Modeling P-Loops Domain of Sodium Channel: Homology with Potassium Channels and Interaction with Ligands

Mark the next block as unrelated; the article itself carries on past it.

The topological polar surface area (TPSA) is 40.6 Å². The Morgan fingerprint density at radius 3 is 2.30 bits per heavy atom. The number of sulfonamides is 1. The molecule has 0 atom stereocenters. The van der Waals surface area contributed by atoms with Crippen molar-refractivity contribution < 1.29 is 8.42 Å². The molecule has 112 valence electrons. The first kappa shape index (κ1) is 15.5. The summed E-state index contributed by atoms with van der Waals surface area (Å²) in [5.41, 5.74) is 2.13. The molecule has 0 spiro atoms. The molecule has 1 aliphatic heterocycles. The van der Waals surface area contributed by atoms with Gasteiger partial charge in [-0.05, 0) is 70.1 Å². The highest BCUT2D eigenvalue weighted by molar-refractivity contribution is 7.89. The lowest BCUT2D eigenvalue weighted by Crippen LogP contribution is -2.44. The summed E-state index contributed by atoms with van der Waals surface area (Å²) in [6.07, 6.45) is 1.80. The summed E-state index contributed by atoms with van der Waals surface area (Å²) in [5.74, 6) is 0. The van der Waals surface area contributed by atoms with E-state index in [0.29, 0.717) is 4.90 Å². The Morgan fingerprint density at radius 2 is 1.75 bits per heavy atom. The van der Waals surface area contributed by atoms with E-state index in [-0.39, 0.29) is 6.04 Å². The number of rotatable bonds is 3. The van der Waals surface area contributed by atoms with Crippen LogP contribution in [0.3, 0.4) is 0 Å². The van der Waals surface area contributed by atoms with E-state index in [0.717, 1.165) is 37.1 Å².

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A large body of experimental data on Na+ channels is available, but the interpretation of these data in structural terms is difficult in the absence of a high-resolution structure. Essentially different electrophysiological and pharmacological properties of Na+ and K+ channels and poor identity of their sequences obstruct homology modeling of Na+ channels. In this work, we built the P-loops model of the Na+ channel, in which the pore helices are arranged exactly as in the MthK bacterial K+ channel. The conformation of the selectivity-filter region, which includes residues in positions -2 through +4 from the DEKA locus, was shaped around rigid molecules of saxitoxin and tetrodotoxin that are known to form multiple contacts with this region. Intensive Monte Carlo minimization that started from the MthK-like conformation produced practically identical saxitoxin- and tetrodotoxin-based models. The latter was tested to explain a wide range of experimental data that were not used at the model building stage. The docking of tetrodotoxin analogs unambiguously predicted their optimal orientation and the interaction energy that correlates with the experimental activity. The docking of mu-conotoxin produced a binding model consistent with experimentally known toxin-channel contacts. Monte Carlo-minimized energy profiles of tetramethylammonium pulled through the selectivity-filter region explain the paradoxical experimental data that this organic cation permeates via the DEAA but not the AAAA mutant of the DEKA locus. The model is also consistent with earlier proposed concepts on the Na+ channel selectivity as well as Ca2+ selectivity of the EEEE mutant of the DEKA locus. Thus, the model integrates available experimental data on the Na+ channel P-loops domain, and suggests that it is more similar to K+ channels than was believed before.
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